Development of dermal uptake pharmacokinetic models for solvents in rats.
Hinderliter-PM; Woodstock-AD; Thrall-KD
NORA Symposium 2006: Research Makes a Difference! April 18-26, 2006, Washington, DC. Washington, DC: National Institute for Occupational Safety and Health, 2006 Apr; :411
Dermal exposures and subsequent percutaneous absorption of solvents and other chemicals can be a critical exposure route in occupational settings. However, in silico predictive methods do not generally provide an accurate estimate of absorption when compared to dermal studies which have demonstrated that dermal exposures can be a significant contributor to total absorbed dose. Physiologically based pharmacokinetic (PBPK) models allow both the estimation of internal dose from a dermal exposure and the calculation of equivalent dose levels across dosing routes, since many chemicals have more significant oral or iv data sets. Dermal exposures to both lipophilic and hydrophilic chemicals were conducted in F344 rats with uptake measured via exhaled breath to allow detection of rapid concentration changes. Exposures were conducted by placing a set amount of test compound, either neat or in an aqueous formulation, into a sealed chamber secured to the back of the rat and monitoring exhaled breath concentrations from the animal in a gas uptake chamber for approximately three hours. Exposures were conducted for acetone, ethyl benzene, styrene, methyl ethyl ketone (MEK) and methyl n-butyl ketone (MnBK). Exposures were run with neat test material, in aqueous vehicle, or both neat and aqueous depending on solubility. All exposures were repeated at least three times and experiments with leaking test chambers were discarded. The concentration of acetone peaked at approximately 10-20 minutes while styrene and ethylbenzene were still increasing at the end of the three hour exposures. Total dermal absorption was found to increase with styrene>ethyl benzene>MEK>MnBK>acetone. Dermal exposure routes were added to existing pharmacokinetic models for acetone, ethyl benzene, styrene and MEK. Additional exposures (oral, intraperitoneal and gas uptake) were conducted as the basis for constructing a model for MnBK. In addition, a single standardized model structure was constructed to allow for simple direct comparison of the test chemicals. The percutaneous absorption data and the PBPK model constructs allow a quantitative assessment of the risk from dermal exposures and an improvement in the occupational safety assessments of solvents.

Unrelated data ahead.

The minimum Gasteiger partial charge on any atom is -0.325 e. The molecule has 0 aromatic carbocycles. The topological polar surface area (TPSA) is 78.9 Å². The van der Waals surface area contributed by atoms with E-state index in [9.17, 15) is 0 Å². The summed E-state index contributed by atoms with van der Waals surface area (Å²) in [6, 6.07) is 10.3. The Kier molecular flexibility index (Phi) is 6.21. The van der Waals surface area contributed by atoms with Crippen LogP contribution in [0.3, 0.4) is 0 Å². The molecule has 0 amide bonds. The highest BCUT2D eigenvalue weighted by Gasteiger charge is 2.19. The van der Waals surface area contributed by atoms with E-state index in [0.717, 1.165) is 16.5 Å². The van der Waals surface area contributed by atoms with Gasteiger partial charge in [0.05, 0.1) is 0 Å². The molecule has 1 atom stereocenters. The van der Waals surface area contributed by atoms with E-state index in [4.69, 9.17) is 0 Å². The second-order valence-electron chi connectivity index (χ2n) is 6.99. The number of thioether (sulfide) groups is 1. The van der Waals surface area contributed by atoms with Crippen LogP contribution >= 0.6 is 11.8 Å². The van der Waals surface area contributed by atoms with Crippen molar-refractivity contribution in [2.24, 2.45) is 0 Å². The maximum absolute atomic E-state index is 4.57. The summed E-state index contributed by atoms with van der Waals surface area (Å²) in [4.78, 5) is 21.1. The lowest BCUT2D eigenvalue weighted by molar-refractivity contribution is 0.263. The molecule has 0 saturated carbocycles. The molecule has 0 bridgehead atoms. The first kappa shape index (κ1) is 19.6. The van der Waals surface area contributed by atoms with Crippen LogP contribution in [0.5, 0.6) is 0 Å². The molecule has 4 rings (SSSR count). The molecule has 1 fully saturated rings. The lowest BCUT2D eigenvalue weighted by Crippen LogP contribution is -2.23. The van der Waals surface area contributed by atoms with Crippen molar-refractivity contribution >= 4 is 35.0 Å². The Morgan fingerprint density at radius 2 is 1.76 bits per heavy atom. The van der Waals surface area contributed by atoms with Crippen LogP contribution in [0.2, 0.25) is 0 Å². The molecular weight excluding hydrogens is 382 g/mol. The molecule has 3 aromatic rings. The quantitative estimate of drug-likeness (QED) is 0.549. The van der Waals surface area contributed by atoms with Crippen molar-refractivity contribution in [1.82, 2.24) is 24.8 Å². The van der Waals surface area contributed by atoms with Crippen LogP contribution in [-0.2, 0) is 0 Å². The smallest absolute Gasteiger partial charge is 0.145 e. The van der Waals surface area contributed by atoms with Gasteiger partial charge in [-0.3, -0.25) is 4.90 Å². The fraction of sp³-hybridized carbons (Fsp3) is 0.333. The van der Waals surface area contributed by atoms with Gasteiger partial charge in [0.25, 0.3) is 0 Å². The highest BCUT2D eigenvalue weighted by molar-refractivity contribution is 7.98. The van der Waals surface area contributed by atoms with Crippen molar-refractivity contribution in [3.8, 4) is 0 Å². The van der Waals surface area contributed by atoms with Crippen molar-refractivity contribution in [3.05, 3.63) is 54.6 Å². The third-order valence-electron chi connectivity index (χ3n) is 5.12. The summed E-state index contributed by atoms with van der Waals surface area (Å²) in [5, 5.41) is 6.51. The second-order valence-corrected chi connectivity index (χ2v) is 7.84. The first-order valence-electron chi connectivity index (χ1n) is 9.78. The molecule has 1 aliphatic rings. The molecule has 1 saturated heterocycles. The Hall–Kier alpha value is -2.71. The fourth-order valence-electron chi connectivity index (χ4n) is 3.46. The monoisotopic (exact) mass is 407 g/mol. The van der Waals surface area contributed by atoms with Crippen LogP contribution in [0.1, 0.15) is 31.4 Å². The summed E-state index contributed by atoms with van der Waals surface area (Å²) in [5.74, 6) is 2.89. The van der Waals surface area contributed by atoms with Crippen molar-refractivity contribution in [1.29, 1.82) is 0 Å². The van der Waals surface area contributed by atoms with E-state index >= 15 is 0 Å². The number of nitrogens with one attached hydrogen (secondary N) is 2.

Models; Solvents; Laboratory-animals; Animals; Animal-studies; Exposure-levels; Exposure-assessment; Quantitative-analysis; Risk-factors; Risk-analysis; Occupational-health; Acetones; Styrenes
67-64-1; 100-42-5; 100-41-4
Conference/Symposia Proceedings; Abstract
Disease and Injury: Allergic and Irritant Dermatitis
NORA Symposium 2006: Research Makes a Difference! April 18-26, 2006, Washington, DC.
Battelle Memorial Institute, Richland, Washington